9. Location is no barrier (optional).

If you're attempting to gather clients nationwide, make it clear that location is no barrier. You could map your country and plot the locations you currently service. Explain how you overcome location as a barrier and mitigate any potential objections.
10. Call to action.

Give appropriate contact information and get future clients to commit to doing something. Discuss how easy and painless it is to change accountants. Consider the following calls to action:
    • Call us now and make a time for your free business review
    • Email us for more information today
    • Visit our website to register for our next education event
The content of your Story Book should be concise, easy to read and lack generic, repetitive fluff that people don't want to read. It needs to be full of exciting imagery and lead the reader from cover to cover. And remember, a picture paints a 1000 words. Less is usually more.

Using design to tell a better story.

Your Story Book design must reflect the firm's established brand rather than the designer's fashion statement of the day. If your brand is due for a refine-and-refresh then you may need to do some groundwork before designing your Story Book. When a firm's branding is strong, the message will be clearer. A murky, bland brand will simply dilute your message.

Engage the professionals.

It's highly unlikely you have the internal resources to develop the copy and design for your Story Book inhouse. Stick to what you know and engage the specialists; copywriters and designers who can bring your Story Book to life. This is money well spent!

Discuss imagery and photography to be used

Consider how you'll reflect your brand graphically throughout the Story Book. Have someone in the team research relevant precedents to draw ideas from. Pinterest is an excellent way to do this quickly. Presenting some examples of what you like should help streamline the design process.

Great imagery doesn't have to cost a bomb. Unsplash is an awesome free licensed stock photography site. However, limit photos of people who are not actually your people. With this in mind, for longevity, leave the full team profiles to your website.

Clarify your message before embarking on the Story Book process.

Prior to meeting with your copywriter, draft-scope your ideas on the 10 content points above. This information will be a great starting point. The story should be yours, not theirs, so don't fool yourself that you can skip this step.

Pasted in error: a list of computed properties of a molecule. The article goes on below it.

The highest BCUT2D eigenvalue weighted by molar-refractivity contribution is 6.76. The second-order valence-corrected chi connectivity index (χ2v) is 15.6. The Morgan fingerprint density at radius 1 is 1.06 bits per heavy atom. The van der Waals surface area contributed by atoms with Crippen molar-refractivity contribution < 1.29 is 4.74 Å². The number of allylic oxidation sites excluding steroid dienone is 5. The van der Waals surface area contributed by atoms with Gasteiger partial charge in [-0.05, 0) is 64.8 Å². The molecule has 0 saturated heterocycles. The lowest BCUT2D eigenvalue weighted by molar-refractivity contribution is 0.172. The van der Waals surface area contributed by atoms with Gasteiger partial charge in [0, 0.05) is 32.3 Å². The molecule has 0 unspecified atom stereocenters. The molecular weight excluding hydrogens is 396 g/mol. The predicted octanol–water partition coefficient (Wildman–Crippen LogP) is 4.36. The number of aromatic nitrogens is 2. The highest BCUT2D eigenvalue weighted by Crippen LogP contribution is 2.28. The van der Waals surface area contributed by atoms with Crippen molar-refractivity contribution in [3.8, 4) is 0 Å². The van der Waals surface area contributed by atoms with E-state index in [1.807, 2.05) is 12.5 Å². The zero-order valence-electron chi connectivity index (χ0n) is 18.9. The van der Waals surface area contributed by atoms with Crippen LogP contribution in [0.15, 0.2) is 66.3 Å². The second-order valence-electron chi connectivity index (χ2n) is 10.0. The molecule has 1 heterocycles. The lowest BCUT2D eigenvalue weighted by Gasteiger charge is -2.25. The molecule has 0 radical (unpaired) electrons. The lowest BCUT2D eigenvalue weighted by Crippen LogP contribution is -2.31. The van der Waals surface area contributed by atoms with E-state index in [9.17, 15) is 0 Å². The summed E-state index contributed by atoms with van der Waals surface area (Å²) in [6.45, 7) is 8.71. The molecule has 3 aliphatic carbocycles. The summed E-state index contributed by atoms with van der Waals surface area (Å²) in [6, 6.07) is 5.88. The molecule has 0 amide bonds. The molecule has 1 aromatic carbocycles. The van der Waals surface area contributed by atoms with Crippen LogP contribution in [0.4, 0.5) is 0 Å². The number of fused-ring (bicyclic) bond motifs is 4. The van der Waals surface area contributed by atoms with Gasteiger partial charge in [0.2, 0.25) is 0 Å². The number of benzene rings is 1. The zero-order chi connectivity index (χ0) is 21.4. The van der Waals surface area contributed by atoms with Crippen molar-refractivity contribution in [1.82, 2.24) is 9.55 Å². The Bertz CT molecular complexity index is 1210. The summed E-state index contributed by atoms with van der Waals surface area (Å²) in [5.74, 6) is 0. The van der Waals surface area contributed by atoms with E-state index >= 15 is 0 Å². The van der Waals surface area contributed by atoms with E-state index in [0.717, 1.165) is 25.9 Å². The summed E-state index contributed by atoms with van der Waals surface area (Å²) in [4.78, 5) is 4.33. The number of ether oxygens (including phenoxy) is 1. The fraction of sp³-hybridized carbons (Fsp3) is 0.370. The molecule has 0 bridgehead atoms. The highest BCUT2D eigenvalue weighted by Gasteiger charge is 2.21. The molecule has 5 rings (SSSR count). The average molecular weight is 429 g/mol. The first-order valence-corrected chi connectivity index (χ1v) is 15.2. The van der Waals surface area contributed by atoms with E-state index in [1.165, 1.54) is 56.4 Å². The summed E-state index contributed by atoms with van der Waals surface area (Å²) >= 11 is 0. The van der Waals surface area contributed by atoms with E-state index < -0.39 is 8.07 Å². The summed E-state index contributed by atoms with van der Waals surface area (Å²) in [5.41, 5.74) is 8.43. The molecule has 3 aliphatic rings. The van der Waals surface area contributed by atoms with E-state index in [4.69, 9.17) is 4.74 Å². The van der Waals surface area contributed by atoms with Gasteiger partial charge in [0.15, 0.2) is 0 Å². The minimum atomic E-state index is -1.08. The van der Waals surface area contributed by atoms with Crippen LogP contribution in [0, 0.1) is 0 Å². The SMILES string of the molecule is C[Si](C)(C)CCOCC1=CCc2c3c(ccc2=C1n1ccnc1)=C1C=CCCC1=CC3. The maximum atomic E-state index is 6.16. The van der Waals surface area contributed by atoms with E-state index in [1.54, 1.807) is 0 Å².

Consider your firm's digital voice; the tone that you want your marketing to reflect. What potential clients do you wish to target? Are they young entrepreneurs or professional corporate types? Discuss tone with your writer and remember it's likely their first draft will need refining. You must commit to the writing process to ensure the best outcome.

Triple-check spelling and grammar.

A single spelling mistake can ruin your message. Get multiple people to read and proofread your Story Book prior to signing off the final version. Your reviewers must read it at least twice. Once for the content (how it grasps the reader) and then a second time purely for spelling and grammar.

Get quotes from several printers.

Consider the optimum book size for your story. The inside pages should be multiples of four (the front and back of a book leaf). Larger print runs are always more cost-effective but consider how many you're likely to go through before ordering a stack. They will date.

Always get a proof before signing off the final version!

Ask your printing agent for a proof of the final product. Different printers behave differently. This ensures that the colours, the sizing and the overall feel of the product is exactly what you want.

Review your Story Book (and add fresh testimonials) every six months, as well as prior to re-printing. Maintaining your Story Book should be referenced in your Marketing Plan. Like your story, your Story Book will evolve with time.

Your Story Book is an extremely flexible piece of marketing collateral.

You can easily create a digital version for prospects to peruse on your website and social platforms.

Check out our Story Book below...
By Natalie Eady.